This is the first instalment in a series that will look at where the Vikings offensive and defensive units stand heading into the 2009 season. As the headline of this post so obviously states, Grant’s Tomb assesses the Minnesota defensive backs.
Did you hear the joke about the Vikings porous pass defence? The Vikings have - for the last three seasons. But the truth is, the Vikings had a very good pass defence in 2008.
Football Outsiders stats show the Vikings had the NFL’s fifth best pass defence last season. And in more conventional stats, the Vikings were much improved defending the pass compared to 2007. Passing yardage, touchdown passes allowed, completion percentage and passing yards per game were all down – in most cases significantly – from 2007. This improvement is what allowed the Vikings to field an elite defence for the first time since the early 90s.
How to account for the improvement? Two words: Jared Allen.
But the Vikings still have some good players in the defensive backfield and they’ll probably only be replacing one starter. The defensive backs still might be the weak link, but that’s different from saying the Vikings defensive backs are weak.
Antoine Winfield: The best tackling cornerback in the NFL is coming off his first Pro Bowl and this isn't a case of a guy getting a trip to Hawaii based on reputation. Football Outsiders stats rate Winfield highly.
Winfield will be 32 when the 2009 season starts. That’s old for a corner. But he played at a high level in 2008 and there's no reason to think he won't do so in ‘09. The Vikings have no worries here if Winfield stays healthy.
Cedric Griffin: It might be time to take back every F-bomb you ever directed towards Griffin. Over the final five games of the season, he played as well as any Viking defender. The 70-yard touchdown pass given up to Calvin Johnson aside, Griffin doesn’t give up many big plays. The main criticism of Griffin is that he does give up lots of little plays – little plays that allow opponents to kick field goals and score touchdowns anyway. He also doesn’t seem to have starting-level ball skills.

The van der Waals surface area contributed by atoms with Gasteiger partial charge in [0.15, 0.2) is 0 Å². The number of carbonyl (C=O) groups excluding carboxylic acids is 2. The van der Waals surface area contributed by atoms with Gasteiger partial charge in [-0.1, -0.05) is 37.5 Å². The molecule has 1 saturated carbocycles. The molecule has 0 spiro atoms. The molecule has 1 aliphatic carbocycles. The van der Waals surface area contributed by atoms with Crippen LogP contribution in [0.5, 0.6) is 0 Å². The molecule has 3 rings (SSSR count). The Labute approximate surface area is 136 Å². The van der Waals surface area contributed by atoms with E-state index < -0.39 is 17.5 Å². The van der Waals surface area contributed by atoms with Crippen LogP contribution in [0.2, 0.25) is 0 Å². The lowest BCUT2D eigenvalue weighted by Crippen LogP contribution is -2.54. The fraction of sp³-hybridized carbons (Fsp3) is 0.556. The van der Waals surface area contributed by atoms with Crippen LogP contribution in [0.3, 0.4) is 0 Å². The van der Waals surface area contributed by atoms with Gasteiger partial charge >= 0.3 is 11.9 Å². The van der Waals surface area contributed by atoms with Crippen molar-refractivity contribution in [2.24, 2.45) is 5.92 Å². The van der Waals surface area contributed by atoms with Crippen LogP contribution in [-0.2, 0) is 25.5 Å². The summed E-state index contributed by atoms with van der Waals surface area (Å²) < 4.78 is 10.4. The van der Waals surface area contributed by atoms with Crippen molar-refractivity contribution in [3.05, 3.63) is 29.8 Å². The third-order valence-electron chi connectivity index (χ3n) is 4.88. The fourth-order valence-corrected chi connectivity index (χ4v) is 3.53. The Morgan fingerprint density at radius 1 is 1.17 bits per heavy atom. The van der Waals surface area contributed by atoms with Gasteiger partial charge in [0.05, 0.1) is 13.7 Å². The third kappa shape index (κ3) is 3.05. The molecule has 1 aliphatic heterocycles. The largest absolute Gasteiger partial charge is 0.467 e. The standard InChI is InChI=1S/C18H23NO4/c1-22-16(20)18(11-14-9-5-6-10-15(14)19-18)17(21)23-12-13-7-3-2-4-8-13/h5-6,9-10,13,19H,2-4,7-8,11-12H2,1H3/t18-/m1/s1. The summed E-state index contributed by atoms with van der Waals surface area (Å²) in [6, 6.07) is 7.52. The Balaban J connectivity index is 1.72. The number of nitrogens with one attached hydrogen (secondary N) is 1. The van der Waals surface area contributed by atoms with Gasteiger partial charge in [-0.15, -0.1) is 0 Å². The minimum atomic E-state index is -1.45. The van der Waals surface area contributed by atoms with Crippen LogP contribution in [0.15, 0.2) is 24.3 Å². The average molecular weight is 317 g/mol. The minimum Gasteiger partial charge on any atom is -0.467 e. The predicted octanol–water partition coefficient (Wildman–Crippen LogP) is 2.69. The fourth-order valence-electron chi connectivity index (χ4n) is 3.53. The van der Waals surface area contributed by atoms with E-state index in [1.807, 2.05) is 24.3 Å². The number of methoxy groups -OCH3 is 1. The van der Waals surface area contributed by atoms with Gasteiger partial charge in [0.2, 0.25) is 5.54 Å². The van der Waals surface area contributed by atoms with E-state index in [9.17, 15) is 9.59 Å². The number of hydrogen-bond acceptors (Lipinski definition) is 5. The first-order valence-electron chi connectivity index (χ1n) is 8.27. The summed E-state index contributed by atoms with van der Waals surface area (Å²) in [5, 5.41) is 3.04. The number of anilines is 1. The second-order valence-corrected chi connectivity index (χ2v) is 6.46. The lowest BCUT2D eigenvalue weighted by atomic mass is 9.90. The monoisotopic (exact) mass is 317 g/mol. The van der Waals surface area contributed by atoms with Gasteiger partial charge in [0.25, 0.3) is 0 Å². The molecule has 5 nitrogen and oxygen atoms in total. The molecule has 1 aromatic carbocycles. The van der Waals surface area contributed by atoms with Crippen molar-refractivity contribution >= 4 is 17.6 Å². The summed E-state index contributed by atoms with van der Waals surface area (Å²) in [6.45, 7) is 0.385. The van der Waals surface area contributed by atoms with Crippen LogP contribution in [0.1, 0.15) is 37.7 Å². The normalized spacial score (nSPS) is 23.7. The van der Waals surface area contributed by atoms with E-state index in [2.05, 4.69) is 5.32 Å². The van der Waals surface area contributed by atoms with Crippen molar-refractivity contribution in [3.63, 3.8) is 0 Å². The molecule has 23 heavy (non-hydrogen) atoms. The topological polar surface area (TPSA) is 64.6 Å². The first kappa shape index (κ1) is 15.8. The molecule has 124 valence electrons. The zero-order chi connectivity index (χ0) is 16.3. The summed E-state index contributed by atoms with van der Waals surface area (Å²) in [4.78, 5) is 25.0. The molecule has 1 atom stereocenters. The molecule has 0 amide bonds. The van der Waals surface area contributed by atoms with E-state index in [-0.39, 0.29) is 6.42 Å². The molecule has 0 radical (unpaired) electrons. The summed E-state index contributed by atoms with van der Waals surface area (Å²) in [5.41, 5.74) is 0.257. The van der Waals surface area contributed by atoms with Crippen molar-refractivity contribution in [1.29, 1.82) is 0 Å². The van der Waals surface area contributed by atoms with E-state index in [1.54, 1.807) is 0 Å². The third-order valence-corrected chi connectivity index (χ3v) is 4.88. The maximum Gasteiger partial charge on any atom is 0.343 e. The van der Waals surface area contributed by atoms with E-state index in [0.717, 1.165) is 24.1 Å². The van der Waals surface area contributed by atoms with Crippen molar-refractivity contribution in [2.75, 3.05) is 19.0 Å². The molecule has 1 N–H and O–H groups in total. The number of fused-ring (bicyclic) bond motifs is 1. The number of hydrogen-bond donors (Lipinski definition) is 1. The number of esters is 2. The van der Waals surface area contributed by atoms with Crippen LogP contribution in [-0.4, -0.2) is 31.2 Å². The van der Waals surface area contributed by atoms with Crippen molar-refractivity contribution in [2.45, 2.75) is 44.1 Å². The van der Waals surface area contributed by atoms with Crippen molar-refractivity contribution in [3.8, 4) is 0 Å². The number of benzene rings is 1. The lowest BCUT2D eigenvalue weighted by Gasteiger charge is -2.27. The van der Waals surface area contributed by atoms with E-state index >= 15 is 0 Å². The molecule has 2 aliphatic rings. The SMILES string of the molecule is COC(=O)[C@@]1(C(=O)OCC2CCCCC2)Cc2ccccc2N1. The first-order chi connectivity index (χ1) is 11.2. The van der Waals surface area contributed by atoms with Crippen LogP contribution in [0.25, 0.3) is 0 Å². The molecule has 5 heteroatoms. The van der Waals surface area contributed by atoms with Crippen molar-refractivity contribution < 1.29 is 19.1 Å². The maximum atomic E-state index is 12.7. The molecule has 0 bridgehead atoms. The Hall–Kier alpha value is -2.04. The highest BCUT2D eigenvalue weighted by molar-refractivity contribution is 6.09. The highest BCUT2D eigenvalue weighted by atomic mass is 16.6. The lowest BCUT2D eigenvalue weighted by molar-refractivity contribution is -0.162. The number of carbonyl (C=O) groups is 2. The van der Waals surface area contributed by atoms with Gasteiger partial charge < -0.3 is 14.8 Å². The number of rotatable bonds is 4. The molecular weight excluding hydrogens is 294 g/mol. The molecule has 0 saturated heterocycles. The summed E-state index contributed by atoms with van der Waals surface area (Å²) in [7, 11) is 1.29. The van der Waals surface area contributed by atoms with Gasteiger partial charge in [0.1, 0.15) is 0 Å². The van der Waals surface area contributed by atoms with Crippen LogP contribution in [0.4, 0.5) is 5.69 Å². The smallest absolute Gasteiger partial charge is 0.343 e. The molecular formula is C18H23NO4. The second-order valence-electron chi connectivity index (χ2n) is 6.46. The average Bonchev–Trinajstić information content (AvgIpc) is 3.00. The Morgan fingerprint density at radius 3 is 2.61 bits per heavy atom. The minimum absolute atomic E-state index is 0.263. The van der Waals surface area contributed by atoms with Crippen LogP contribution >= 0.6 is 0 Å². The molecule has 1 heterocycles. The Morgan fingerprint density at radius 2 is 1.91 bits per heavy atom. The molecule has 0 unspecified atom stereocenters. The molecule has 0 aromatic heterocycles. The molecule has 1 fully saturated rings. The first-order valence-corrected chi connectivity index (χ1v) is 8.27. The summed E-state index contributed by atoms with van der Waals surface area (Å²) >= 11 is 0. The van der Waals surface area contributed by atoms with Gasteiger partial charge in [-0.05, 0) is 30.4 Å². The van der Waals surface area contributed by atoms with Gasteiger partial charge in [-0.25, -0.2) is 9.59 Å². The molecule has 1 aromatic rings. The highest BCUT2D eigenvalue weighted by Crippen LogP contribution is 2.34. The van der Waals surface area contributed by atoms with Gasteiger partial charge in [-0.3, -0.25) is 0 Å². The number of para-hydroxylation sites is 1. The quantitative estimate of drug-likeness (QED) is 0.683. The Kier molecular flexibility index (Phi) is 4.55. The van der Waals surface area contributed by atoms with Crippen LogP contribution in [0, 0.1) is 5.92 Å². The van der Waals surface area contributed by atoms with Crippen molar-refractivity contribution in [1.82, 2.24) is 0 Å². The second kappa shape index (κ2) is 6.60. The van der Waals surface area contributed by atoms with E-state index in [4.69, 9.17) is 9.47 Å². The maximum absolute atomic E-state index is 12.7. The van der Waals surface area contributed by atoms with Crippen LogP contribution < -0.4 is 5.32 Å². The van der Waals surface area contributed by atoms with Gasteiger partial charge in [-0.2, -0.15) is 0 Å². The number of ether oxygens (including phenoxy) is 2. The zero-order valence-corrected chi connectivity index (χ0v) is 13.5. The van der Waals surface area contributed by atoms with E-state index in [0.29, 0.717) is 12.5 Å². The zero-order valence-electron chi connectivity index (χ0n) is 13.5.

But he's a bit miscast as a Cover Two corner. Griffin's tall for his position (listed at 6'0) and he has long arms. He may be better suited to being an Al Harris-type press coverage guy. The good news is defensive coordinator Leslie Frazier seemed to play more press coverage and man-to-man in ’08 than in the past. That plays to Griffin's strengths. He also tackles well.
The Vikings massively improved pass rush makes all their defensive backs look better and Griffin was a beneficiary of that pass rush last season. But his play during the Vikings playoff drive at least suggests he is a player on the rise.
Darren Sharper: There’s no need to assess Sharper. The Vikings have made no effort to resign him and their starting strong safety in ’08 will be playing elsewhere next season. Let's move on.
Madieu Williams: He missed seven games with a neck injury but when he finally played he proved to be a much better tackler and run defender than advertised. He also solidified the back end on passing situations. The Vikings made an expensive but wise choice signing him away from the Bengals.